Intel said Gregory Bryant is stepping down as head of its crown jewel customer computing unit.
The Santa Clara, Calif.-based company said Bryant would leave at the end of the month after 30 years at Intel. He was one of Intel’s most prominent executives, running the company responsible for its central processing chips in PCs and accounting for about half of the company’s sales. He showcased Intel’s products at the Consumer Electronics Show this month. He’s leaving for a new opportunity, Intel said.
Intel is promoting the inside to replace Bryant, known within the company as “GB”. He will be replaced by Michelle Johnston Holthaus, executive vice president of sales, marketing and communications at Intel. In his new position, Holthaus will be responsible for overseeing all aspects of the PC unit, including strategy and product development. The company she is taking over had sales of more than $40 billion in 2020.
The semiconductor giant also said it poached Micron Technology’s David Zinsner to be its new chief financial officer, a top recruit as it invests aggressively in its factories to turn around its fortunes.
The personnel changes come about a year after Intel announced that Pat Gelsinger would take over as chief executive after a prolonged delay in its chip development put the company on its heels. The new CEO is trying to reinvigorate Intel, including a plan called “IDM 2.0” to spend billions of dollars building its chip factories and a vow to win back its crown in making the world’s most advanced chips from TSMC.
As the CEO revamps Intel’s chip design and manufacturing operations, he’s also shaking up his executive ranks. Intel last year hired Greg Lavender as chief technology officer (CTO) to fill the seat left by Michael Mayberry, who retired in late 2020. Navin Shenoy, senior vice president of its data center business data, left last year. He also decided to put his mark on the semiconductor company with a major reorganization.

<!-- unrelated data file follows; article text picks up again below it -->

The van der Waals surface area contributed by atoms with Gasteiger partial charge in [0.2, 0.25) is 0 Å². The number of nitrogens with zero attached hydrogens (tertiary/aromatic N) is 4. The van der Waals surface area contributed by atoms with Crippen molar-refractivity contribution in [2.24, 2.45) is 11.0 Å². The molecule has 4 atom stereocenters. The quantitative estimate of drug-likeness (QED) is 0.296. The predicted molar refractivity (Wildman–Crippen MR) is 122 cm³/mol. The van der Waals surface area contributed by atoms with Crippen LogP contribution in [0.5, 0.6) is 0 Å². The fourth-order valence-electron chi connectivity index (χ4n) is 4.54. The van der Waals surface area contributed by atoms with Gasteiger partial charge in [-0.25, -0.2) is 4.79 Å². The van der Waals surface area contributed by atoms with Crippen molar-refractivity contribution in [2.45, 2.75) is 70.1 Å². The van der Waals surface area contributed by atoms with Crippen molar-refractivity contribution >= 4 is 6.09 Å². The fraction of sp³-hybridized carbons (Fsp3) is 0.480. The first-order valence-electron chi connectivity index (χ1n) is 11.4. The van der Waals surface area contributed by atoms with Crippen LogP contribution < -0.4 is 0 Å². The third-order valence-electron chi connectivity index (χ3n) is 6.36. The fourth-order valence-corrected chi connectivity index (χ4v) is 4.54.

Johnston Holthaus will assume his new role within the customer computing unit in the coming months, Intel said.
Johnston Holthaus spent 25 years at Intel and, before leading the company’s sales, marketing and communications operations, she managed global sales for the PC business. Its top priority will likely be to lead Intel’s counterattack against AMD, Apple, Qualcomm and others who challenge its PC dominance.
Intel’s delays in designing more advanced chips opened the door for AMD to siphon off PC market share with competitive offerings and encouraged Apple to roll out its breakthrough M1 processor for the Mac.
Intel has aggressively marketed the performance of its next generation of PC processors, which combine high-performance, power-efficient cores in a way that resembles the design of Apple’s M-series chips.
Zinsner, Micron’s chief financial officer, will join Intel later this month. He had worked at the memory chip giant since February 2018. He was previously senior vice president of finance and chief financial officer at Analog Devices.
Zinsner will have enormous responsibilities in his new role. He will have to oversee Intel’s more than $20 billion investment in its US factories and tens of billions of dollars of additional planned spending in Europe and other regions. Intel said this is an investment phase as it aims to rebuild its manufacturing prowess and regain its status as a leader in computer chips. Intel has warned that its stimulus plans will weigh on profits for years.
Last year, Intel said chief financial officer George Davis planned to leave in May. He will remain with the company until then to help with the transition. Micron said Monday he had launched a search for his next chief financial officer.